Festivals are very weird for me. I actually haven’t done a whole lot of festivals in the past 2 years because you get a 15 minute snapshot. There’s not a whole lot of time to really proclaim the Gospel and share what’s on your heart. You’re really up there for 15 to 30 minutes, high energy doing that sort of thing. And it’s not to say that I don’t like doing that. I just find that with what the Lord called me to do, I am more comfortable in a space where I can talk about the things that God’s teaching me and telling me. I say all that to say it’s not very hard for me to reconcile those two things because they’re really one in the same. I am just as easily comfortable to start leading a worship song and one of my concerts as I am to sing any of the songs that I’ve written. And I think that people, when they come and they notice that maybe that’s why they keep coming back. Either that or I’m just funny to look at.
Tell us a bit about the heart behind the song ‘I Look to You’
I wrote that in 2017 with my friend Ross King and my friend Carter Froch and programmatically it just ended up being the song that melded those two things together and felt perfectly. I just remember noodling, bringing my guitar to the studio that day. I didn’t have a single idea. Normally when you go into a co-write, you like to have an idea to bring because, it’s rude not to show up with an idea.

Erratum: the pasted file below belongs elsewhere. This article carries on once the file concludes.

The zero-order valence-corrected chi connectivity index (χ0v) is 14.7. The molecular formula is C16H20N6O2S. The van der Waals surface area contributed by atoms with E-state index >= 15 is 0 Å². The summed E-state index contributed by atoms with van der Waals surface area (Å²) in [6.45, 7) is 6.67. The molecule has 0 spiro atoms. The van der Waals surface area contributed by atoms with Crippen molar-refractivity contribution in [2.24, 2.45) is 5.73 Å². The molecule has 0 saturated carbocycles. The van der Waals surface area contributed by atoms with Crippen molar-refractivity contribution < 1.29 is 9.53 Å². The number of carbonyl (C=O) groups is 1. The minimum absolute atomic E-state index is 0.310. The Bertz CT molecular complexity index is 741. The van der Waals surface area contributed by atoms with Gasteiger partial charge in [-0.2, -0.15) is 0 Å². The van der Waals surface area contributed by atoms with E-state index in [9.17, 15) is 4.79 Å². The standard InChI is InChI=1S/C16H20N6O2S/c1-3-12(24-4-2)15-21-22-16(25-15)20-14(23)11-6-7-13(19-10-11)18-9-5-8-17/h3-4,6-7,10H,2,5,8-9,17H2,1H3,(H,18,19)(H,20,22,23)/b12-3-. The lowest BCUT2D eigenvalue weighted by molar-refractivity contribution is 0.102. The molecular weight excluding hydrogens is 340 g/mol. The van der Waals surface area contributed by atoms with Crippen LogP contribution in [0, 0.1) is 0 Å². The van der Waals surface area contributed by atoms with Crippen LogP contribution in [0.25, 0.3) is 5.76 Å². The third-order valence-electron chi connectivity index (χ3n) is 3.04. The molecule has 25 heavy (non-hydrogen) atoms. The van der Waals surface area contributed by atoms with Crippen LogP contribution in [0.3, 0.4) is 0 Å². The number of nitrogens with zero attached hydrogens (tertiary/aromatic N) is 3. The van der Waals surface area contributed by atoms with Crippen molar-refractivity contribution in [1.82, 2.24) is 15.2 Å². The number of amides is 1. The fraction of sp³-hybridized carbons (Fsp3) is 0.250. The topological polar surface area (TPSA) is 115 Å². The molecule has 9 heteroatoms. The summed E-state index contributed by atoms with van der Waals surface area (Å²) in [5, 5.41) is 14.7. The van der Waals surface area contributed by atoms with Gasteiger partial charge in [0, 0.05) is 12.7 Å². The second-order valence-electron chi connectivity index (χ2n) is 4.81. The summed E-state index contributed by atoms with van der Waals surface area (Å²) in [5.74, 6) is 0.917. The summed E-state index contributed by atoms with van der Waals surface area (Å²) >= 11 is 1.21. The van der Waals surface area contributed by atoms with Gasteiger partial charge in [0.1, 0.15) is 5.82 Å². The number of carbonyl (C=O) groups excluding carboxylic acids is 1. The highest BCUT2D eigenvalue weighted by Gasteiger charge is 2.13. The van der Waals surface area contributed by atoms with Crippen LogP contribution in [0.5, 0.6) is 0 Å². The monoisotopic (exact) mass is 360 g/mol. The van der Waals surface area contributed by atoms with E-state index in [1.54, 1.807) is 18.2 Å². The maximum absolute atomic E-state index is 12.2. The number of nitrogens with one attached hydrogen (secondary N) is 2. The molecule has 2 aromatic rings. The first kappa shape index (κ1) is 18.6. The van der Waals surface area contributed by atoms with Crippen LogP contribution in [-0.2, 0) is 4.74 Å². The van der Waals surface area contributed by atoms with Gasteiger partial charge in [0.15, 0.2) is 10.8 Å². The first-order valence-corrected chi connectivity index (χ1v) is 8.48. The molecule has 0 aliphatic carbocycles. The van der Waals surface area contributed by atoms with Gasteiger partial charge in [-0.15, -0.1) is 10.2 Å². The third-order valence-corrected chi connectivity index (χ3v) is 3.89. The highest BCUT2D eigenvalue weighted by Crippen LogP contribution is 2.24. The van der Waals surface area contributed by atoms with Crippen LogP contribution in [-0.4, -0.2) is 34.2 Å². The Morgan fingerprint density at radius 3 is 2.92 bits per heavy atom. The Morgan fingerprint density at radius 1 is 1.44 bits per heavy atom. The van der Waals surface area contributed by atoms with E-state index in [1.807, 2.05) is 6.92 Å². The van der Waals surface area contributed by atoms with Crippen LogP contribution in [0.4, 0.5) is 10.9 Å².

I remember showing up to the studio that day. And here’s something that you might think is kind of cool. I wrote half of the last album and I wrote that entire song in Michael Tait’s studio. The other singer for DC Talk, and he would come down every now and then and say hello and that sort of thing. He wasn’t there when we wrote the song.
But I remember coming into the studio in his basement and bringing my guitar and I was just noodling and I said, “Guys, I’m sorry. Like, I just got off the phone with my mom and had the most discouraging conversation I’ve had in a long time. And I just I am not feeling this today”. And I was really worried about my mom that day. She was going through a crisis and she called me while I was on the way to that co-write. I was just like, I don’t know how to help her. I don’t know what else to do, but to tell her to, you know, take her eyes off of the problem and fix them on Jesus. And my friend Ross is like, “yeah, well, that’s what we should write about today”. And I was like, “All right, I don’t know that I have much, but this is what I got”.
And so all I had that came out today, that day was the words ‘I look to You’. And we just started putting all these emotions together and putting all these words to these emotions together. And like how I talked about, I just had sleepless nights over what was going on and how I wished I could help. And so really, that song was written more not for myself, but for my mother to encourage her to remember, to look to Jesus when times are tough. Luckily, she pulled through that hard time in her life. But I really wrote that for her to encourage her.